Thursday, November 1, 2007

Eating In: Tarragon roasted chicken with russet-Gouda gratin

We were having guests for Halloween, and since I knew there'd be knocking and trick-or-treat-ing and lots of interruptions, I figured an easy, just-stick-it-in-the-oven dinner would be a good idea. Roasted chicken thighs are always good--they pretty much cook themselves into deliciousness with little/no help needed. And I was thinking a simple but yummy potato salad would be good--a no-fuss crowd-pleaser I could make ahead of time.

But a mysterious, four-days-late Mexican hangover must've overtaken me at the grocery store because I bought russet potatoes instead of reds. Sure, you can make potato salad with russets, but it gets all grainy and mushy--not what I had in mind.

So I decided to make a gratin. It's one of those dishes that seems complicated and time-consuming, and that's because it is. Or rather, it is if you don't have a food processor. I would guess it'd take close to an hour (or longer) to slice the potatoes and grate the 2+ cups of cheese by hand, and if you've got a 10 month old swimming in the dog's water dish you'll need to add an extra hour for general policing. So, not happening. But with a food processor, the cheese grating and potato slicing took about 3 minutes total. Oy, what a slave I am to the kitchen.

I used Gouda and Romano in the gratin because that's what I had big chunks of. Not to let the cat out of the bag or disappoint you, but most of my cooking isn't planned days in advance. It's "oops, bought the wrong potatoes, now what?" more often than not. In fact, not only did I use Gouda (instead of Gruyere or some other gratin-appropo cheese), I also had to be a trickster when it came to the "cream" part of the recipe. Maybe some of you regularly have heavy cream and whole milk in the house. We do not, so I had wing it. I ended up using nonfat milk mixed with full-fat plain yogurt to make a fattier cream/milk substitute. And it worked!

We had a giant Costco hunk-o-Gouda in the fridge, which is all melty and mild, and with a little Romano for sharpness, nuttiness and depth, it was a surprisingly great combo. But my guess is that most cheeses would work well here. It's not an exact science; dishes with tons of cheese and potatoes tend to be pretty forgiving. But mixing a milder, softer cheese with a stronger, hard cheese worked well.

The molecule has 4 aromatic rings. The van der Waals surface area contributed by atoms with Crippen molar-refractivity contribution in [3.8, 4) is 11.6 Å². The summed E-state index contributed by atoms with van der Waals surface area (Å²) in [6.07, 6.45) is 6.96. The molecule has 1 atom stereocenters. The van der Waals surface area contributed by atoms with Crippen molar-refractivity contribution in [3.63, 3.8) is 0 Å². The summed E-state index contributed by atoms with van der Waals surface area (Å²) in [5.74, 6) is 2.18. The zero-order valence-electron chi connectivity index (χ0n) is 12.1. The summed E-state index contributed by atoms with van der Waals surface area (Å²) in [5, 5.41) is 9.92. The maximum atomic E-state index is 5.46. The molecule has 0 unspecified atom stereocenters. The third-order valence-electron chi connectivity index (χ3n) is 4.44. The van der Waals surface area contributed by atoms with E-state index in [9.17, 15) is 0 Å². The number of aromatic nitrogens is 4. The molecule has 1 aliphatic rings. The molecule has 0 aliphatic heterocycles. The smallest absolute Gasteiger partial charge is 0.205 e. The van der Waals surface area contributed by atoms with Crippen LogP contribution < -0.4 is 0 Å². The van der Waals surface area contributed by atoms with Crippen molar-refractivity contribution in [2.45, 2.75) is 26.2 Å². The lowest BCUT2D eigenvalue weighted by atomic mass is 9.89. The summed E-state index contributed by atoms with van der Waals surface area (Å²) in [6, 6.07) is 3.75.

Russet Potato Gratin with Gouda and Romano
4 large or 5-6 medium russet potatoes, peeled and sliced to about 1/8" thick (not the thinnest blade on the food processor, the thicker one)
2 medium yellow onions, sliced medium
6oz grated Gouda (using large holes on grater)
2oz grated Romano (using large holes on grater)
1 c milk
1 c whole-milk plain yogurt
3 T chopped fresh parsley
3 T chopped fresh chives
1 1/2 tsp salt
1 tsp fresh ground pepper
3 T butter

Preheat oven to 375F. Lightly oil a 9"x13" baking dish (you can use any shallow pan here--we used a larger one so the gratin would be thinner and crustier).

In a skillet over medium heat, heat 1 tablespoon of butter and 1 tablespoon of olive oil. Add onions and cook, without browning, until soft, about 7 minutes. Take pan off heat and allow to cool somewhat (the onions can be warm but shouldn't be hot to the touch).

While onions are cooking, whisk milk, yogurt, herbs, salt and pepper in a bowl until yogurt and milk are combined. Set aside.

Using food processor attachments, grate both cheeses. Empty cheeses into a bowl, wipe processor bowl and use large slicing blade to slice potatoes. Set potatoes aside in processor bowl.

Add potatoes in a single layer, slightly overlapping.
Add half onions, scattering over potatoes. Add half of the cheese mixture.

Repeat with potatoes, onions and cheese mixture. Add herbed yogurt-milk mixture last, drizzling over the potatoes to evenly distribute the herbs.

Use your hands to press down onto the potatoes. The milk mixture should not cover the potatoes completely, but it should be a close call.

Cover with foil and bake for 1 hour. Remove foil and bake for another 20-30 minutes until very golden and bubbly. Allow to sit for ten minutes before serving.

Tarragon Roasted Chicken
Ed called this "bearnaise chicken" because it has the same ingredients as bearnaise sauce. It's seriously easy and requires very little prep. Just promise me you'll use fresh tarragon. When you're talking about a five-ingredient dish, every ingredient matters.

1 1/2 T chopped fresh tarragon
1 or 2 cloves garlic, minced
juice of 1/2 lemon
3 T butter, melted
8 chicken thighs, half with skin and half with skin removed (or you can leave skin on all of them if you prefer)

Preheat oven to 375F
Mix melted butter, lemon juice, garlic and tarragon in a small bowl.

Season chicken thighs with salt and freshly ground pepper.

Heat 2 tablespoons olive oil in a large, deep saute pan over medium-high heat until hot but not smoking. Add chicken thighs skin (or flesh) side down and leave to brown in the pan. Do not fuss with them or you will tear the skin and flesh. Cook for about 3-4 minutes. Dot bits of lemon-tarragon butter on the pieces and then, once you've peeked and can see that the chicken is nicely browned, turn pieces over (skin side up). If the chicken sticks there's a good chance it hasn't seared yet.

Using a spoon and knife, gently lift the skin and slide a little flavored butter under the skin, or just dab some of the butter onto the skinless thighs.

Once you've added the butter, place the saute pan into the oven and roast, uncovered, for 30 minutes. Top with any remaining butter and roast for another couple minutes. Serve immediately.

[where: 98118]

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